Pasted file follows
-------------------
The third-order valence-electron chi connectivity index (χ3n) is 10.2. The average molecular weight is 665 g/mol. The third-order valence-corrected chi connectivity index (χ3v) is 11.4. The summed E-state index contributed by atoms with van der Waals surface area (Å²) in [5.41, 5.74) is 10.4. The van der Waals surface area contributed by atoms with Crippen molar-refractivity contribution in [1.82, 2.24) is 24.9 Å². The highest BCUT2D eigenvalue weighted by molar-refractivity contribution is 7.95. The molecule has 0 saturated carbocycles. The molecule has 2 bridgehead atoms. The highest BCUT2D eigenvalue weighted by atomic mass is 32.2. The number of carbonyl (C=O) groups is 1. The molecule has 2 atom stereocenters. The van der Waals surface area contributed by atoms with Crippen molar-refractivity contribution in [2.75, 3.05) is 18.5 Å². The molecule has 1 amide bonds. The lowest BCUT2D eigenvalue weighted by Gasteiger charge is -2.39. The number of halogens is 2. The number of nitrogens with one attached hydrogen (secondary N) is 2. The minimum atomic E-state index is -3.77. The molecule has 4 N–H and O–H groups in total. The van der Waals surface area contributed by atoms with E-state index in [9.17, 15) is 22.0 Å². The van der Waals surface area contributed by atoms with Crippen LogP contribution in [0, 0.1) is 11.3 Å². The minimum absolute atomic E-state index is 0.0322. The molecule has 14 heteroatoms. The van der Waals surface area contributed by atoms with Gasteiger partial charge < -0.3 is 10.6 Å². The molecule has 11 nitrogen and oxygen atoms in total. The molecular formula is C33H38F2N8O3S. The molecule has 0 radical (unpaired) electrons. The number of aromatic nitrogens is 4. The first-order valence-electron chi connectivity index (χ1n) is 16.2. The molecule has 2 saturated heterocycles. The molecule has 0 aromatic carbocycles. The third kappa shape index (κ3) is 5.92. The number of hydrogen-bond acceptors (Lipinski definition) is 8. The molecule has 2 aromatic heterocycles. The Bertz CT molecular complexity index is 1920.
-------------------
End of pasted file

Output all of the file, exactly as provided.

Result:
The third-order valence-electron chi connectivity index (χ3n) is 10.2. The average molecular weight is 665 g/mol. The third-order valence-corrected chi connectivity index (χ3v) is 11.4. The summed E-state index contributed by atoms with van der Waals surface area (Å²) in [5.41, 5.74) is 10.4. The van der Waals surface area contributed by atoms with Crippen molar-refractivity contribution in [1.82, 2.24) is 24.9 Å². The highest BCUT2D eigenvalue weighted by molar-refractivity contribution is 7.95. The molecule has 0 saturated carbocycles. The molecule has 2 bridgehead atoms. The highest BCUT2D eigenvalue weighted by atomic mass is 32.2. The number of carbonyl (C=O) groups is 1. The molecule has 2 atom stereocenters. The van der Waals surface area contributed by atoms with Crippen molar-refractivity contribution in [2.75, 3.05) is 18.5 Å². The molecule has 1 amide bonds. The lowest BCUT2D eigenvalue weighted by Gasteiger charge is -2.39. The number of halogens is 2. The number of nitrogens with one attached hydrogen (secondary N) is 2. The minimum atomic E-state index is -3.77. The molecule has 4 N–H and O–H groups in total. The van der Waals surface area contributed by atoms with E-state index in [9.17, 15) is 22.0 Å². The van der Waals surface area contributed by atoms with Crippen LogP contribution in [0, 0.1) is 11.3 Å². The minimum absolute atomic E-state index is 0.0322. The molecule has 14 heteroatoms. The van der Waals surface area contributed by atoms with Gasteiger partial charge < -0.3 is 10.6 Å². The molecule has 11 nitrogen and oxygen atoms in total. The molecular formula is C33H38F2N8O3S. The molecule has 0 radical (unpaired) electrons. The number of aromatic nitrogens is 4. The first-order valence-electron chi connectivity index (χ1n) is 16.2. The molecule has 2 saturated heterocycles. The molecule has 0 aromatic carbocycles. The third kappa shape index (κ3) is 5.92. The number of hydrogen-bond acceptors (Lipinski definition) is 8. The molecule has 2 aromatic heterocycles. The Bertz CT molecular complexity index is 1920.